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Health Fitness

Joseph Zadroga, Who Championed 9/11 Emergency Workers, Dies at 76

Joseph C. Zadroga, whose lobbying helped deliver health benefits to thousands of emergency workers whose health was impaired by inhaling dust and debris at ground zero after the 2001 terrorist attack on the World Trade Center — although his efforts came too late for his own son, a New York City detective — died on Saturday after being hit by a car in Pomona, N.J. He was 76.

His death was confirmed by his son Joseph F. Zadroga.

Early Saturday afternoon, the elder Mr. Zadroga was visiting his wife at the Bacharach Institute for Rehabilitation. According to the Galloway Township police, he was standing outside his parked car when he was struck by an SUV that apparently accelerated accidentally and pinned him under it. He was pronounced dead at AtlantiCare Regional Medical Center.

A retired North Arlington, N.J., police chief, Mr. Zadroga was instrumental in the passage by Congress in 2010 of the James Zadroga 9/11 Health and Compensation Act, which provides federal medical benefits, including monitoring and treatment, to police officers, firefighters and emergency medical workers who became ill as a result of their exposure to the contaminants in the aftermath of the 2001 devastation in Lower Manhattan. Mr. Zadroga and others successfully pushed Congress to reauthorize the legislation in 2015.

The death of his son James was the first death of a public employee that was officially linked by an autopsy to time spent by an emergency worker at ground zero.

James Zadroga died in 2006, at 34, after spending some 500 hours engaged in recovery efforts at what became known as the Pile. By the following May, after sifting the rubble for human remains, workers had removed 1.8 million tons of tangled wreckage. He eventually qualified for disability pension benefits and received a one-time payment to cover lost income from the government compensation fund that expired in 2003.

His death came a year after his wife, Rhonda, died of a heart attack, which left him to raise their 4-year-old daughter, Tyler Ann. She was orphaned when he died bringing her a baby bottle, and she was brought up by his parents, his brother and his sister-in-law.

“I just want everybody out there, the victims who got sick, to have the health care that they deserve, because Jimmy didn’t get it,” Joseph Zadroga said at a rally in 2014.

Patrick Hendry, the president of the Police Benevolent Association, New York City’s largest police officers’ union, said in a statement: “Joseph Zadroga took on a fight that no father should have to face. But he fought for his hero son with incredible courage and helped every single 9/11 responder in the process.”

After his son died, Mr. Zadroga was invited by Representative Carolyn Maloney, a Manhattan Democrat, to testify before Congress, and he helped mount a nationwide campaign for the health care legislation that was supported by the comedian and talk show host Jon Stewart and other celebrities.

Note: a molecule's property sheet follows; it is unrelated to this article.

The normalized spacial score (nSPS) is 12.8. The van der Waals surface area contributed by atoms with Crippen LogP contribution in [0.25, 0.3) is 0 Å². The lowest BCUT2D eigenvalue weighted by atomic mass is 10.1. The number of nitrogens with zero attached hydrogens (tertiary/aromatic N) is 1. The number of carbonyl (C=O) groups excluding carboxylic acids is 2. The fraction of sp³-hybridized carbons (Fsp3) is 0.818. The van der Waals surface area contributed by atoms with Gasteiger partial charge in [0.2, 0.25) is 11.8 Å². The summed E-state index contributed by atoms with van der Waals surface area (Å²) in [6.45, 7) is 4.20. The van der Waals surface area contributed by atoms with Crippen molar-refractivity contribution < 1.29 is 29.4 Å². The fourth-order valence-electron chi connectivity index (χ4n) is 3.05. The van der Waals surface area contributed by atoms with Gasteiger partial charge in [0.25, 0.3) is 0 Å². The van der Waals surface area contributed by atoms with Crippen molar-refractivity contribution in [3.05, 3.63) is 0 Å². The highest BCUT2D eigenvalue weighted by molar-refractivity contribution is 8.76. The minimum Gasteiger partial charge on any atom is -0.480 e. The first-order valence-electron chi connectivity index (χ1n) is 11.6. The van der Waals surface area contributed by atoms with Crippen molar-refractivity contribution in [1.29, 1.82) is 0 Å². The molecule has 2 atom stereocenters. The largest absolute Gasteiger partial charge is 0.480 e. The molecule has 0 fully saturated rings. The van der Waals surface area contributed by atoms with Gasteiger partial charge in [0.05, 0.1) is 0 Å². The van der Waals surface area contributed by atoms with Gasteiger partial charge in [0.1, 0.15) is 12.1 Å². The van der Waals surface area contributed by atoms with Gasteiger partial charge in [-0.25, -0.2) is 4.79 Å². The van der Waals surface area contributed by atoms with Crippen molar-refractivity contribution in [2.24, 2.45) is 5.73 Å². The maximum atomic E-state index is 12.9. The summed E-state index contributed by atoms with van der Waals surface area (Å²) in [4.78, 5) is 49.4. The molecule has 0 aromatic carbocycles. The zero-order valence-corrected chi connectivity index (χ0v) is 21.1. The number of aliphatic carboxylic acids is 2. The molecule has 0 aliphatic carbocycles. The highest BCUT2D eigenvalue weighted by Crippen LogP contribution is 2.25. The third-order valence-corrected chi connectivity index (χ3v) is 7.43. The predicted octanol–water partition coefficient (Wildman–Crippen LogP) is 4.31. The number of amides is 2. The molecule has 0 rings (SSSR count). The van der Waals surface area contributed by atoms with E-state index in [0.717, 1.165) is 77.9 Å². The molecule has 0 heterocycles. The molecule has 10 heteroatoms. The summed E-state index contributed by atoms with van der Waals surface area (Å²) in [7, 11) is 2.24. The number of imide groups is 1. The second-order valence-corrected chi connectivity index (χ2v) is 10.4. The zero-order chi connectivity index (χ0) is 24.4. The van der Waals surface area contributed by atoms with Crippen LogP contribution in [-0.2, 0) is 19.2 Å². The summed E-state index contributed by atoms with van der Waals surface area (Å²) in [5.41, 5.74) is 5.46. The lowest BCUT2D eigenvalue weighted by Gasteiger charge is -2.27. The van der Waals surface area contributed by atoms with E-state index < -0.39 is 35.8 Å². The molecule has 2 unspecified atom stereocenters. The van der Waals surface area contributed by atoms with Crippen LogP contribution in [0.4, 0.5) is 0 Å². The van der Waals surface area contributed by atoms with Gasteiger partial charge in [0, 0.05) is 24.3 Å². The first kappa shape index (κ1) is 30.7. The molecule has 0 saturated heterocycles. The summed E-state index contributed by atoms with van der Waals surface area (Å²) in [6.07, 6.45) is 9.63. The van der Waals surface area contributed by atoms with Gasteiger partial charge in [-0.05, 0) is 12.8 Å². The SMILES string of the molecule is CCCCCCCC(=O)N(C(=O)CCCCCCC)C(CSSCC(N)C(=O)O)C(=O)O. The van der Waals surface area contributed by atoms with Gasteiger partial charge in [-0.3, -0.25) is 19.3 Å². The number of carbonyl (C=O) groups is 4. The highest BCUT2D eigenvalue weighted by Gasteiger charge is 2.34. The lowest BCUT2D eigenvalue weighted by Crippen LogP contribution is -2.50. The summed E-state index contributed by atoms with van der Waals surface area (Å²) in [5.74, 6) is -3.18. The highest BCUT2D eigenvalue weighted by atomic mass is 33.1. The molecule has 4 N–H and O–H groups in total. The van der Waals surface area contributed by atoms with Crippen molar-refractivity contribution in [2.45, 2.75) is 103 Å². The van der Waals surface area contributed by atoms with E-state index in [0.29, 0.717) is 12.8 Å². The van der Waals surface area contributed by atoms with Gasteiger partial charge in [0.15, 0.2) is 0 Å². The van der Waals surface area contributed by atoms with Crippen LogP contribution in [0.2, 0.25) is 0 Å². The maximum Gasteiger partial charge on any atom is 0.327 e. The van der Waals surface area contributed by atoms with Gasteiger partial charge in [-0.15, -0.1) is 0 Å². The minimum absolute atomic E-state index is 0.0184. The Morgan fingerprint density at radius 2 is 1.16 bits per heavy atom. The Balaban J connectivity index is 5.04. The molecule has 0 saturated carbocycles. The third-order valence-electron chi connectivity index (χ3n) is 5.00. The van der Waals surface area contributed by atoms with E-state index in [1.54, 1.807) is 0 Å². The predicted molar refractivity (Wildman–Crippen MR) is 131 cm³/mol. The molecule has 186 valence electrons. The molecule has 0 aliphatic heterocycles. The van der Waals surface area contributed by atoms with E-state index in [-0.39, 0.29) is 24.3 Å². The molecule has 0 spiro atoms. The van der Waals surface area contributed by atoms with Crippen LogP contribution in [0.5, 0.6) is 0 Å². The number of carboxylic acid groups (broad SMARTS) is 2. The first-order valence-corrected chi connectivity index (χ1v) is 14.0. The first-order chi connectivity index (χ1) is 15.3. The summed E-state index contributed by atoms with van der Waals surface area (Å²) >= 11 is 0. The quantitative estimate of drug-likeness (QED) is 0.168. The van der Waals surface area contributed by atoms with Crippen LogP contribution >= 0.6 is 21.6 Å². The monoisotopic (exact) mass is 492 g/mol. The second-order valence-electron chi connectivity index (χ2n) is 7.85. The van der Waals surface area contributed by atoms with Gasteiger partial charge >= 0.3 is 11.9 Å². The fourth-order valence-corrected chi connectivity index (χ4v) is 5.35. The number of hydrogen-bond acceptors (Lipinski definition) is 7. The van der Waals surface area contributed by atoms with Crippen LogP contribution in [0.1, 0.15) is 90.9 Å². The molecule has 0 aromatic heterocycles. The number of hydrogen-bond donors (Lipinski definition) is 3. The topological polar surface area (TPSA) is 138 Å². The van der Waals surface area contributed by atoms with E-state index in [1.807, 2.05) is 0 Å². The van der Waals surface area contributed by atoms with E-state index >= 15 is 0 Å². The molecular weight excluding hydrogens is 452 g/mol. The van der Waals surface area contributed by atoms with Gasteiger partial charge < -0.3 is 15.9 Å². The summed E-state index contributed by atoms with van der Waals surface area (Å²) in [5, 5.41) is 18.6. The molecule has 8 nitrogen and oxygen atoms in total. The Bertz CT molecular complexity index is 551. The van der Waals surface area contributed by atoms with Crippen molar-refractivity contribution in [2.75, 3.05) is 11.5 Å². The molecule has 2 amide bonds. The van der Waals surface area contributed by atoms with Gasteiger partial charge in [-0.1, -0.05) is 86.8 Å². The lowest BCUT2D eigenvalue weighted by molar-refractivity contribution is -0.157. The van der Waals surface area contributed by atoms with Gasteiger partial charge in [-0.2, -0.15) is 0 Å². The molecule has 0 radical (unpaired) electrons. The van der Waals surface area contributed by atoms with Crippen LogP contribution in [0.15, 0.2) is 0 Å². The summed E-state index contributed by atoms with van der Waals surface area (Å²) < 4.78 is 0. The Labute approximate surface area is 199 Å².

In his testimony, Ms. Zadroga quoted from a letter written by his son: “Everyone praises the dead as heroes, as they should, but there are more living suffering than dead.”

The Ocean County coroner had originally found that James Zadroga died of “respiratory failure” resulting from a “history of exposure to toxic fumes and dusts.”

But about a year and a half later, New York City’s chief medical examiner, Charles S. Hirsch, concluded that the particles in his lungs were from the abuse of prescription drugs. (His family said that if he had taken painkillers, it was because he found it increasingly painful to breathe.) A third opinion, by Dr. Michael Baden, who had been the city’s chief medical examiner in the late 1970s, supported the coroner’s original finding.

The conflicting opinions entangled Mayor Michael R. Bloomberg, who endorsed Dr. Hirsch’s conclusion and said: “We wanted to have a hero, and there are plenty of heroes. It’s just in this case, science says this was not a hero.” The mayor later apologized, saying, “I believe that James Zadroga was a hero for the way he lived, regardless of the way that he died.”

James Zadroga is not listed on the 9/11 memorial.

Joseph Charles Zadroga was born on April 2, 1947, in Newark. His father, Charles, worked for RCA. His mother, Ann (Czyc) Zadroga, ran the household.

After graduating from North Arlington High School, Joseph earned a bachelor’s degree in criminal justice from William Paterson College (now William Paterson University) in Wayne, N.J., and a master’s in emergency management from Fairleigh Dickinson University. He served in the Army in Vietnam from 1966 to 1968.

In addition to his wife, Linda (Baczewski) Zadroga, and his son, Mr. Zadroga is survived by his sister, Paula Bates, and two grandchildren.

Joseph Zadroga worked for the North Arlington Police Department from 1970 until 1997, when he retired as chief. He later taught at the Bergen County Police Academy. Tattooed on his forearm were a crucifix, his son’s name and the words “Not Forgotten.”

“Joe turned his son’s tragedy into something that really helped so many people,” Michael Barasch, who was James Zadroga’s lawyer, told northjersey.com, adding that James “didn’t die in vain, because of the autopsy his parents ordered.”

“Without that,” he said, “we would have never had the evidence to get Congress to act.”


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